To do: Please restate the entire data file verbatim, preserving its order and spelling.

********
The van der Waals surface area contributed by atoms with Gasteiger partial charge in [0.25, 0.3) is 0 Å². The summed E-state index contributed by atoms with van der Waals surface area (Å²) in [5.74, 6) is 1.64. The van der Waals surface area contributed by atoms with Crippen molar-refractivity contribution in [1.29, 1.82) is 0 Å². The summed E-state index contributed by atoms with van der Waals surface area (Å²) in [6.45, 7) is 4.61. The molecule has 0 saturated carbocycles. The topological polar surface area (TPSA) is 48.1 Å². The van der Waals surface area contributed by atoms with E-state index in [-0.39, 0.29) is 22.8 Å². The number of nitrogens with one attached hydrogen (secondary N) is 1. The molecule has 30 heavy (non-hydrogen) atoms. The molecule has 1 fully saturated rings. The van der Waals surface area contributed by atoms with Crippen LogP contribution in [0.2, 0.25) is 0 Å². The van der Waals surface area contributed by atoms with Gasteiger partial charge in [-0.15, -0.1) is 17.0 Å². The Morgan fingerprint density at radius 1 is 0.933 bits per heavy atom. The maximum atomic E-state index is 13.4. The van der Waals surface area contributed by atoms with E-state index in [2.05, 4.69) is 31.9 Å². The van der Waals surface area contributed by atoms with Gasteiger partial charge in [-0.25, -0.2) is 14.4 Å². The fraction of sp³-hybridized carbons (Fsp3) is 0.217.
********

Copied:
The van der Waals surface area contributed by atoms with Gasteiger partial charge in [0.25, 0.3) is 0 Å². The summed E-state index contributed by atoms with van der Waals surface area (Å²) in [5.74, 6) is 1.64. The van der Waals surface area contributed by atoms with Crippen molar-refractivity contribution in [1.29, 1.82) is 0 Å². The summed E-state index contributed by atoms with van der Waals surface area (Å²) in [6.45, 7) is 4.61. The molecule has 0 saturated carbocycles. The topological polar surface area (TPSA) is 48.1 Å². The van der Waals surface area contributed by atoms with E-state index in [-0.39, 0.29) is 22.8 Å². The number of nitrogens with one attached hydrogen (secondary N) is 1. The molecule has 30 heavy (non-hydrogen) atoms. The molecule has 1 fully saturated rings. The van der Waals surface area contributed by atoms with Crippen LogP contribution in [0.2, 0.25) is 0 Å². The van der Waals surface area contributed by atoms with Gasteiger partial charge in [-0.15, -0.1) is 17.0 Å². The Morgan fingerprint density at radius 1 is 0.933 bits per heavy atom. The maximum atomic E-state index is 13.4. The van der Waals surface area contributed by atoms with E-state index in [2.05, 4.69) is 31.9 Å². The van der Waals surface area contributed by atoms with Gasteiger partial charge in [-0.25, -0.2) is 14.4 Å². The fraction of sp³-hybridized carbons (Fsp3) is 0.217.